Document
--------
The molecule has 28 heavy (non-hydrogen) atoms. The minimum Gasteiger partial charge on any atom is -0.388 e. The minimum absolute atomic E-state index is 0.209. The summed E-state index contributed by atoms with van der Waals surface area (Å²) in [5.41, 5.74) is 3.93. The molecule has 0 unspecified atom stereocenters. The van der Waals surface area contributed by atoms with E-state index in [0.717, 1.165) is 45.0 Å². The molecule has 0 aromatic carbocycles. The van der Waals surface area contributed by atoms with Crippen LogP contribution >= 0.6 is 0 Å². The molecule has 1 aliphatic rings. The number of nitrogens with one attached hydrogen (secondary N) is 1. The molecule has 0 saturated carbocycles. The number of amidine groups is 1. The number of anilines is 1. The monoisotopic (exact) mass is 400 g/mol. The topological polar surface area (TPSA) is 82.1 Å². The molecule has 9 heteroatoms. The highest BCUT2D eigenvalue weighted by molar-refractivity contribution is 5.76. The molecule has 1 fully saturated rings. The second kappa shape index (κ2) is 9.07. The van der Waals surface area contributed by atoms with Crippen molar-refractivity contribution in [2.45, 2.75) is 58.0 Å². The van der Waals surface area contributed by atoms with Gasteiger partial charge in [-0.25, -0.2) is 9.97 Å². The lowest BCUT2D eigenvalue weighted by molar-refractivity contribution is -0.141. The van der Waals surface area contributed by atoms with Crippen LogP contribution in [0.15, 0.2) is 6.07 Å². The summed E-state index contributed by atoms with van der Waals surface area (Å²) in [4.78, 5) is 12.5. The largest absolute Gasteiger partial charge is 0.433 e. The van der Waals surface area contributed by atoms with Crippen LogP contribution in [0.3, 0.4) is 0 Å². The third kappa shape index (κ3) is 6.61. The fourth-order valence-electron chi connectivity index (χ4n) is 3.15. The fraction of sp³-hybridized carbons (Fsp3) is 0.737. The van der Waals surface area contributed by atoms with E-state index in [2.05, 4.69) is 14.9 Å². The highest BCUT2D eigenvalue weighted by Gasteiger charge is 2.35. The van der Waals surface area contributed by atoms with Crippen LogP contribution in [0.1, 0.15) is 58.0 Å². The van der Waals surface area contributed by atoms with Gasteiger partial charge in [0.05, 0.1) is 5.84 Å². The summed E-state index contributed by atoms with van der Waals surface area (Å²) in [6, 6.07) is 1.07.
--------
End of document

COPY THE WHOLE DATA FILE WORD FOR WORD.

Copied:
The molecule has 28 heavy (non-hydrogen) atoms. The minimum Gasteiger partial charge on any atom is -0.388 e. The minimum absolute atomic E-state index is 0.209. The summed E-state index contributed by atoms with van der Waals surface area (Å²) in [5.41, 5.74) is 3.93. The molecule has 0 unspecified atom stereocenters. The van der Waals surface area contributed by atoms with E-state index in [0.717, 1.165) is 45.0 Å². The molecule has 0 aromatic carbocycles. The van der Waals surface area contributed by atoms with Crippen LogP contribution >= 0.6 is 0 Å². The molecule has 1 aliphatic rings. The number of nitrogens with one attached hydrogen (secondary N) is 1. The molecule has 0 saturated carbocycles. The number of amidine groups is 1. The number of anilines is 1. The monoisotopic (exact) mass is 400 g/mol. The topological polar surface area (TPSA) is 82.1 Å². The molecule has 9 heteroatoms. The highest BCUT2D eigenvalue weighted by molar-refractivity contribution is 5.76. The molecule has 1 fully saturated rings. The second kappa shape index (κ2) is 9.07. The van der Waals surface area contributed by atoms with Crippen molar-refractivity contribution in [2.45, 2.75) is 58.0 Å². The van der Waals surface area contributed by atoms with Gasteiger partial charge in [-0.25, -0.2) is 9.97 Å². The lowest BCUT2D eigenvalue weighted by molar-refractivity contribution is -0.141. The van der Waals surface area contributed by atoms with Crippen LogP contribution in [0.15, 0.2) is 6.07 Å². The summed E-state index contributed by atoms with van der Waals surface area (Å²) in [4.78, 5) is 12.5. The largest absolute Gasteiger partial charge is 0.433 e. The van der Waals surface area contributed by atoms with Crippen LogP contribution in [0.3, 0.4) is 0 Å². The third kappa shape index (κ3) is 6.61. The fourth-order valence-electron chi connectivity index (χ4n) is 3.15. The fraction of sp³-hybridized carbons (Fsp3) is 0.737. The van der Waals surface area contributed by atoms with E-state index in [2.05, 4.69) is 14.9 Å². The highest BCUT2D eigenvalue weighted by Gasteiger charge is 2.35. The van der Waals surface area contributed by atoms with Crippen LogP contribution in [0.1, 0.15) is 58.0 Å². The van der Waals surface area contributed by atoms with Gasteiger partial charge in [0.05, 0.1) is 5.84 Å². The summed E-state index contributed by atoms with van der Waals surface area (Å²) in [6, 6.07) is 1.07.